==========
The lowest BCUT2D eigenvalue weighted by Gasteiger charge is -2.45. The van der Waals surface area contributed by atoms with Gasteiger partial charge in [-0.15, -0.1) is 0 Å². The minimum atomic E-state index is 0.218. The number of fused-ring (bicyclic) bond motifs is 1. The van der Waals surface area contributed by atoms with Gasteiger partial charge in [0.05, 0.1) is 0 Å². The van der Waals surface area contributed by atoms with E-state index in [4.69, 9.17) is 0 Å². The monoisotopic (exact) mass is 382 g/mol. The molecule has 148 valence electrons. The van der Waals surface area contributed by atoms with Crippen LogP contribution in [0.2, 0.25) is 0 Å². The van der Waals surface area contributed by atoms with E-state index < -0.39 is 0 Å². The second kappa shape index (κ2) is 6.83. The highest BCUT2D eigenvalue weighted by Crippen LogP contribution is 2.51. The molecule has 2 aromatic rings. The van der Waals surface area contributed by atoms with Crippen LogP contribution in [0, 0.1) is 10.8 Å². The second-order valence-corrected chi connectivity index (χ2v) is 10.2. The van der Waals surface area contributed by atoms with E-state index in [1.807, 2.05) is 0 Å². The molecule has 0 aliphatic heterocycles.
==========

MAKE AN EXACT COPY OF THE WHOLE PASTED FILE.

The lowest BCUT2D eigenvalue weighted by Gasteiger charge is -2.45. The van der Waals surface area contributed by atoms with Gasteiger partial charge in [-0.15, -0.1) is 0 Å². The minimum atomic E-state index is 0.218. The number of fused-ring (bicyclic) bond motifs is 1. The van der Waals surface area contributed by atoms with Gasteiger partial charge in [0.05, 0.1) is 0 Å². The van der Waals surface area contributed by atoms with E-state index in [4.69, 9.17) is 0 Å². The monoisotopic (exact) mass is 382 g/mol. The molecule has 148 valence electrons. The van der Waals surface area contributed by atoms with Crippen LogP contribution in [0.2, 0.25) is 0 Å². The van der Waals surface area contributed by atoms with E-state index < -0.39 is 0 Å². The second kappa shape index (κ2) is 6.83. The highest BCUT2D eigenvalue weighted by Crippen LogP contribution is 2.51. The molecule has 2 aromatic rings. The van der Waals surface area contributed by atoms with Crippen LogP contribution in [0, 0.1) is 10.8 Å². The second-order valence-corrected chi connectivity index (χ2v) is 10.2. The van der Waals surface area contributed by atoms with E-state index in [1.807, 2.05) is 0 Å². The molecule has 0 aliphatic heterocycles.